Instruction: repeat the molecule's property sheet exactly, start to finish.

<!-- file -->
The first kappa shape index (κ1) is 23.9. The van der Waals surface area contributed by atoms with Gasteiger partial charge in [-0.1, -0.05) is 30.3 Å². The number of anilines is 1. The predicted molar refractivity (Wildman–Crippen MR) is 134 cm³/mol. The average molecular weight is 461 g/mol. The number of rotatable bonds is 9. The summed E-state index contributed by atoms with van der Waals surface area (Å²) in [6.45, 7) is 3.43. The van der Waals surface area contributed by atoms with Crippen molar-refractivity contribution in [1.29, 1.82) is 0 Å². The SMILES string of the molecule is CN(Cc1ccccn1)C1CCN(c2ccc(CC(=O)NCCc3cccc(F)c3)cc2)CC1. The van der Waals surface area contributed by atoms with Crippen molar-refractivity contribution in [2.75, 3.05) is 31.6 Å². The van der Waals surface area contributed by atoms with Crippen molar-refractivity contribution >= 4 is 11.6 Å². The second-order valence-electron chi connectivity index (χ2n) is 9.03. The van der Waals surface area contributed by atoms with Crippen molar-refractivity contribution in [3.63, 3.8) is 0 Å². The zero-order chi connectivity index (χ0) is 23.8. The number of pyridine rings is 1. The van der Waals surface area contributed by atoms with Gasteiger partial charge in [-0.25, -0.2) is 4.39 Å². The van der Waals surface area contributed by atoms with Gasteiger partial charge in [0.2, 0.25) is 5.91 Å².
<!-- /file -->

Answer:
The first kappa shape index (κ1) is 23.9. The van der Waals surface area contributed by atoms with Gasteiger partial charge in [-0.1, -0.05) is 30.3 Å². The number of anilines is 1. The predicted molar refractivity (Wildman–Crippen MR) is 134 cm³/mol. The average molecular weight is 461 g/mol. The number of rotatable bonds is 9. The summed E-state index contributed by atoms with van der Waals surface area (Å²) in [6.45, 7) is 3.43. The van der Waals surface area contributed by atoms with Crippen molar-refractivity contribution in [1.29, 1.82) is 0 Å². The SMILES string of the molecule is CN(Cc1ccccn1)C1CCN(c2ccc(CC(=O)NCCc3cccc(F)c3)cc2)CC1. The van der Waals surface area contributed by atoms with Crippen molar-refractivity contribution in [2.75, 3.05) is 31.6 Å². The van der Waals surface area contributed by atoms with Crippen molar-refractivity contribution >= 4 is 11.6 Å². The second-order valence-electron chi connectivity index (χ2n) is 9.03. The van der Waals surface area contributed by atoms with Crippen molar-refractivity contribution in [3.63, 3.8) is 0 Å². The zero-order chi connectivity index (χ0) is 23.8. The number of pyridine rings is 1. The van der Waals surface area contributed by atoms with Gasteiger partial charge in [-0.25, -0.2) is 4.39 Å². The van der Waals surface area contributed by atoms with Gasteiger partial charge in [0.2, 0.25) is 5.91 Å².